ABS industry surveys could provide a vehicle for collecting information on the spectrum of business–giving (see the section below on philanthropy).

Non–ABS information for NPI inputs

Discussions with AIHW and other government organisations are required to examine possibilities for better highlighting the contribution of NPIs in their data.

Discussions are also required with university research institutes such as the Australian Centre of Philanthropy and Nonprofit Studies at QUT and the recently established Knowledge 4 Social Impact Cooperative Research Centre. They have programs underway to build knowledge systems for the sector.

The ABS can have an important advisory role on best statistical practice through its leadership of National Statistical Service.
Volunteering

Available sources would appear to meet most user needs for high level data related to volunteer services provided through NPIs.

There is an emerging interest in volunteering and civic engagement by the business sector. While there have been studies focusing on this, there is a need for consideration to be given to collecting this type of information more regularly.

Census data has potentially high analytical power for analysis of household characteristics down to the small area level. An important area of work concerns the need for ABS to provide advice on the coherence of data from different sources of data on volunteering, including the population census.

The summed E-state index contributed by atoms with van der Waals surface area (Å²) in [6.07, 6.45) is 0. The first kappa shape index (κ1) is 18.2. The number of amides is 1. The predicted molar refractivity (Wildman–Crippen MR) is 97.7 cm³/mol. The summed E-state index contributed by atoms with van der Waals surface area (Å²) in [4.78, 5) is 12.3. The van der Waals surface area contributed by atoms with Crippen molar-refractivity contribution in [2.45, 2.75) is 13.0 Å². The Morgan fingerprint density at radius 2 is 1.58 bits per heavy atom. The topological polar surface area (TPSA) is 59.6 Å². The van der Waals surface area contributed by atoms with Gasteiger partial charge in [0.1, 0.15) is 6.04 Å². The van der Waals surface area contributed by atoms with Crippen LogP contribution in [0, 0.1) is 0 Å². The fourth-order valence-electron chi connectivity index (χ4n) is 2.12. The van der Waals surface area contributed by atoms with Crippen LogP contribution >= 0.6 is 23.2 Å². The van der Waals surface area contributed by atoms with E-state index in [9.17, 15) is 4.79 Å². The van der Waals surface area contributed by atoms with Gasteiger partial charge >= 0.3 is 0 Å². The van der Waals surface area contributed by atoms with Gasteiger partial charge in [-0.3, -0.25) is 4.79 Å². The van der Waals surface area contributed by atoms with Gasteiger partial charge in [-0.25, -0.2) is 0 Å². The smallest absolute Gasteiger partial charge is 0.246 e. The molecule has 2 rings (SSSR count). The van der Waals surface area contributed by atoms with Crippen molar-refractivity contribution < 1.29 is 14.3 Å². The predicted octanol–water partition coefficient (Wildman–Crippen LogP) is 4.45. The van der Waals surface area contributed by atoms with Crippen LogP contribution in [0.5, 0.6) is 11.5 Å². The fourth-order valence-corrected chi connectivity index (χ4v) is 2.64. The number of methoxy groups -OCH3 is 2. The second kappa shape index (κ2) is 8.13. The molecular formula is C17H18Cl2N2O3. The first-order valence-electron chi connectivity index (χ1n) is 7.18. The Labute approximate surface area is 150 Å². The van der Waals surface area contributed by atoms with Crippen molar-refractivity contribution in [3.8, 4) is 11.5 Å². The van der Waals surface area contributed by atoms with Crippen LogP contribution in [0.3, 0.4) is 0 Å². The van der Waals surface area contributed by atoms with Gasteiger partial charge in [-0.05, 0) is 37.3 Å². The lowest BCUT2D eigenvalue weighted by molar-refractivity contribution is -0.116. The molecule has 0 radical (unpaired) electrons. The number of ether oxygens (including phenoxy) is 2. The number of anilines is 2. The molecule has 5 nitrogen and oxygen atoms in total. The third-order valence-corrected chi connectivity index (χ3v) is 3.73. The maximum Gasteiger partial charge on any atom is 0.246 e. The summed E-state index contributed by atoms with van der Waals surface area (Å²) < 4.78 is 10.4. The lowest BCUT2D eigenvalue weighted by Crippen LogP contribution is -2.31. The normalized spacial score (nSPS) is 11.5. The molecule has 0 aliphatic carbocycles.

The ABS has not provided an estimate of the economic value of all volunteering. The large number of volunteers providing services to government organisations (including the vast number of emergency services volunteers) are excluded by definition from the satellite account. Options should be considered to address this. The satellite account could be extended to include an extra module containing information for all volunteering. It would have to be renamed as the Non–Profit Institutions and Volunteering Satellite Account. Alternatively, a valuation of all volunteering using the same methodology as the satellite account could be included in the ABS Volunteer Survey release.